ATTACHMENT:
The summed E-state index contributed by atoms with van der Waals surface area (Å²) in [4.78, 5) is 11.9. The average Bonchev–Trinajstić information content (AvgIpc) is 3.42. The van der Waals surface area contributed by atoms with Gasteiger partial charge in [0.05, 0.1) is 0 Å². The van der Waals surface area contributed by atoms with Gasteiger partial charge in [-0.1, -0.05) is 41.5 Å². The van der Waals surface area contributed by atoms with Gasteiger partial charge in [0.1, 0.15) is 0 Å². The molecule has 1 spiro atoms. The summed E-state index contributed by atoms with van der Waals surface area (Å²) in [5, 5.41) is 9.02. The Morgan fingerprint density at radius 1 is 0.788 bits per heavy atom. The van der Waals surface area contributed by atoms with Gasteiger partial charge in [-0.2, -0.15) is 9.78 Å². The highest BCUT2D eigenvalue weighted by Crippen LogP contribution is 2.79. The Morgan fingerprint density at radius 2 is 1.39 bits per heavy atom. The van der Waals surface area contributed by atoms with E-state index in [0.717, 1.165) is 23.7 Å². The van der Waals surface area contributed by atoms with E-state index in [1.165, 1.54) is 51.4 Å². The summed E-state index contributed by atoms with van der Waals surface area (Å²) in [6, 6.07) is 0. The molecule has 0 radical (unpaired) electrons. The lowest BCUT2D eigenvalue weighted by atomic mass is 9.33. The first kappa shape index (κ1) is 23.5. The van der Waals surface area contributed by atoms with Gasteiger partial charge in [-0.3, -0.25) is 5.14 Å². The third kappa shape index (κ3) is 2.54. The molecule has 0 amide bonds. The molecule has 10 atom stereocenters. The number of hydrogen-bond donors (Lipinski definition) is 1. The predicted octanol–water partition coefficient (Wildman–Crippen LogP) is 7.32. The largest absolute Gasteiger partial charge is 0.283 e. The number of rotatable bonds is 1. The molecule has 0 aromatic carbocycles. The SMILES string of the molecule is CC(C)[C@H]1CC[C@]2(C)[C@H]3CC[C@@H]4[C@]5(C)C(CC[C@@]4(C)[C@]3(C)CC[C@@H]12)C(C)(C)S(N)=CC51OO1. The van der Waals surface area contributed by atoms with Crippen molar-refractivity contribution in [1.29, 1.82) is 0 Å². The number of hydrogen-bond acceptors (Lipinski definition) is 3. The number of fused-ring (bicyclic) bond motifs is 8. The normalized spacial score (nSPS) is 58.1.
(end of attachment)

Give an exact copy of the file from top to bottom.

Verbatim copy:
The summed E-state index contributed by atoms with van der Waals surface area (Å²) in [4.78, 5) is 11.9. The average Bonchev–Trinajstić information content (AvgIpc) is 3.42. The van der Waals surface area contributed by atoms with Gasteiger partial charge in [0.05, 0.1) is 0 Å². The van der Waals surface area contributed by atoms with Gasteiger partial charge in [-0.1, -0.05) is 41.5 Å². The van der Waals surface area contributed by atoms with Gasteiger partial charge in [0.1, 0.15) is 0 Å². The molecule has 1 spiro atoms. The summed E-state index contributed by atoms with van der Waals surface area (Å²) in [5, 5.41) is 9.02. The Morgan fingerprint density at radius 1 is 0.788 bits per heavy atom. The van der Waals surface area contributed by atoms with Gasteiger partial charge in [-0.2, -0.15) is 9.78 Å². The highest BCUT2D eigenvalue weighted by Crippen LogP contribution is 2.79. The Morgan fingerprint density at radius 2 is 1.39 bits per heavy atom. The van der Waals surface area contributed by atoms with E-state index in [0.717, 1.165) is 23.7 Å². The van der Waals surface area contributed by atoms with E-state index in [1.165, 1.54) is 51.4 Å². The summed E-state index contributed by atoms with van der Waals surface area (Å²) in [6, 6.07) is 0. The molecule has 0 radical (unpaired) electrons. The lowest BCUT2D eigenvalue weighted by atomic mass is 9.33. The first kappa shape index (κ1) is 23.5. The van der Waals surface area contributed by atoms with Gasteiger partial charge in [-0.3, -0.25) is 5.14 Å². The third kappa shape index (κ3) is 2.54. The molecule has 0 amide bonds. The molecule has 10 atom stereocenters. The number of hydrogen-bond donors (Lipinski definition) is 1. The predicted octanol–water partition coefficient (Wildman–Crippen LogP) is 7.32. The largest absolute Gasteiger partial charge is 0.283 e. The number of rotatable bonds is 1. The molecule has 0 aromatic carbocycles. The SMILES string of the molecule is CC(C)[C@H]1CC[C@]2(C)[C@H]3CC[C@@H]4[C@]5(C)C(CC[C@@]4(C)[C@]3(C)CC[C@@H]12)C(C)(C)S(N)=CC51OO1. The van der Waals surface area contributed by atoms with Crippen molar-refractivity contribution in [1.29, 1.82) is 0 Å². The number of hydrogen-bond acceptors (Lipinski definition) is 3. The number of fused-ring (bicyclic) bond motifs is 8. The normalized spacial score (nSPS) is 58.1.